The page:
Change is Coming to an Old Friend

Valentina Franco, Staff Writer

Lifetime residents of West Palm Beach see Okeeheelee Park not only as a regular park with man-made lakes to kayak and wakeboard in, but they see it as the place where memories were shared with family and friends on the picnic tables or the nature trails. In many ways, Okeeheelee Park has been a part of the Wellington lifestyle and a loyal friend to South Floridians.
Standing at over 1700 acres with baseball, soccer, BMX fields, waterski course, dog-park, and nature trails Okeeheelee Park came into existence in 1996 after an initial purchase of only 90 acres. Over time, it has grown, accumulating sites such as canoe rentals, gift shops, butterfly gardens, pavilions, and much more. Even more sites are about to be added up to Okeeheelee Park.
Recently, there has been a substantial amount of trees being cut down in an area of the park named “Okeeheelee Park South.” However, Tim Granowitz, Manager of Park Planning and Development, reassuringly stated, “The work you see in Okeeheelee Park is the early stages of land restoration and wetland creation to open the park for outdoor recreational uses.”
While this project could last up to several years, the Park Planning is multi-tasking by controlling dangerous shrubbery that could potentially cause catastrophic wildfires, while also eliminating the different exotic tree species that could invade Florida’s natural ecosystem.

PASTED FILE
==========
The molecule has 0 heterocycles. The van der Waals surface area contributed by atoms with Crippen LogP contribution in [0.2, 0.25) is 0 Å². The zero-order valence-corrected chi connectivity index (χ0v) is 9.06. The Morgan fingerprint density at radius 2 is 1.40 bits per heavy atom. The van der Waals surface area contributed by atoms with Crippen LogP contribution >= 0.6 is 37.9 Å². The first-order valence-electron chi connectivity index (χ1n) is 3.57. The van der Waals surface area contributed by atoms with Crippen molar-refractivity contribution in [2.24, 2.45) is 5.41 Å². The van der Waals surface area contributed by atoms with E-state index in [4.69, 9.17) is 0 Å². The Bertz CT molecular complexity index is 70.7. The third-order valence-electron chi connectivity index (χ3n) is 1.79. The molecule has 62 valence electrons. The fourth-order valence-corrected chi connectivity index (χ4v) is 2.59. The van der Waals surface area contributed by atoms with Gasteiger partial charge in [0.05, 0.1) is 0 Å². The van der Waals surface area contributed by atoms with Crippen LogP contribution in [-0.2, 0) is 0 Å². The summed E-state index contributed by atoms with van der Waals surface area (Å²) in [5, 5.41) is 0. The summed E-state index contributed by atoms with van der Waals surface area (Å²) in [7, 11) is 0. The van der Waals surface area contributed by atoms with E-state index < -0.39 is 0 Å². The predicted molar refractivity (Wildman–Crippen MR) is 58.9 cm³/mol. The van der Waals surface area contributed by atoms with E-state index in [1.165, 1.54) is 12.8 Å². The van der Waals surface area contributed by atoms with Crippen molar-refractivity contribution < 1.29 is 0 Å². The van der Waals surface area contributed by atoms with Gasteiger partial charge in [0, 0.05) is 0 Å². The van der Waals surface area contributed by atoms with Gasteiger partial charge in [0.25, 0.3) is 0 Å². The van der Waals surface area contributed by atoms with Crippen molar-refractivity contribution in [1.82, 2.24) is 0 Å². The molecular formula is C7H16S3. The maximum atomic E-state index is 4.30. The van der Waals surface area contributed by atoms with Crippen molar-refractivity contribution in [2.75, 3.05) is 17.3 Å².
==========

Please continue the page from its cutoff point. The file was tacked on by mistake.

The Parks Department is stressing the security and preservation of sustainable wildlife, and placing a high emphasis on the environmental permits needed for these types of restorations.
While some Floridians might be opposed to the idea of cutting down any trees for any purpose, Granowitz points out that “roller chopping of the understory Saw Palmetto [which caused major wildfires last year] is standard, best land management practices, for this type of ecosystem.”
There is another side of the argument. Following the controversy of hurting animals that have already made a home out of what Okeeheelee Park Management is cutting down, Matisse Garnett-Young, junior, said “While I do think it’s a good idea to replace the trees that were causing an issue with new ones– since it’s much better than just cutting down trees for no reason– they should also keep in mind how it will affect the animals that are settled around there. As long as no animals are hurt, then I’m all for it.”
When the people of West Palm Beach being to see the development of this land restoration, they will be much less alarmed than now, when they’re seeing a barren, treeless land plot. The community will welcome the wetland creation and land restoration at Okeeheelee as it will give them another reason to visit Okeeheelee Park.